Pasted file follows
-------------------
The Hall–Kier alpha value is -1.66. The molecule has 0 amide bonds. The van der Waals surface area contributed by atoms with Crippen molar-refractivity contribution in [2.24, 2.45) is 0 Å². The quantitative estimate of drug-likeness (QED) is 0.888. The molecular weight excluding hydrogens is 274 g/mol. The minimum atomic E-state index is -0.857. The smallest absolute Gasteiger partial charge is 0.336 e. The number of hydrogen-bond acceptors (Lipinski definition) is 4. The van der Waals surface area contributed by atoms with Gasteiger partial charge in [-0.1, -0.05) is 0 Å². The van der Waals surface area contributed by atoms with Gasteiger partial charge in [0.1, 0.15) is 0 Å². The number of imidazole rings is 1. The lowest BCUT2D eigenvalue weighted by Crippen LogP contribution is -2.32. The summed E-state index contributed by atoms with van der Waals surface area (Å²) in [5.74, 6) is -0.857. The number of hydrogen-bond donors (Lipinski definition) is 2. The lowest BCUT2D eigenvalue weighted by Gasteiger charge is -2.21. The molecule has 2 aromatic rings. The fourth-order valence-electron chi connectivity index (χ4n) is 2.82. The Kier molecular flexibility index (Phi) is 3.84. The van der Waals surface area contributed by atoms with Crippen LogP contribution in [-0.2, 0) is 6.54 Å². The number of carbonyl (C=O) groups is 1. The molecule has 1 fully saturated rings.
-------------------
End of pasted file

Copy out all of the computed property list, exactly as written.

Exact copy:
The Hall–Kier alpha value is -1.66. The molecule has 0 amide bonds. The van der Waals surface area contributed by atoms with Crippen molar-refractivity contribution in [2.24, 2.45) is 0 Å². The quantitative estimate of drug-likeness (QED) is 0.888. The molecular weight excluding hydrogens is 274 g/mol. The minimum atomic E-state index is -0.857. The smallest absolute Gasteiger partial charge is 0.336 e. The number of hydrogen-bond acceptors (Lipinski definition) is 4. The van der Waals surface area contributed by atoms with Gasteiger partial charge in [-0.1, -0.05) is 0 Å². The van der Waals surface area contributed by atoms with Gasteiger partial charge in [0.1, 0.15) is 0 Å². The number of imidazole rings is 1. The lowest BCUT2D eigenvalue weighted by Crippen LogP contribution is -2.32. The summed E-state index contributed by atoms with van der Waals surface area (Å²) in [5.74, 6) is -0.857. The number of hydrogen-bond donors (Lipinski definition) is 2. The lowest BCUT2D eigenvalue weighted by Gasteiger charge is -2.21. The molecule has 2 aromatic rings. The fourth-order valence-electron chi connectivity index (χ4n) is 2.82. The Kier molecular flexibility index (Phi) is 3.84. The van der Waals surface area contributed by atoms with Crippen LogP contribution in [-0.2, 0) is 6.54 Å². The number of carbonyl (C=O) groups is 1. The molecule has 1 fully saturated rings.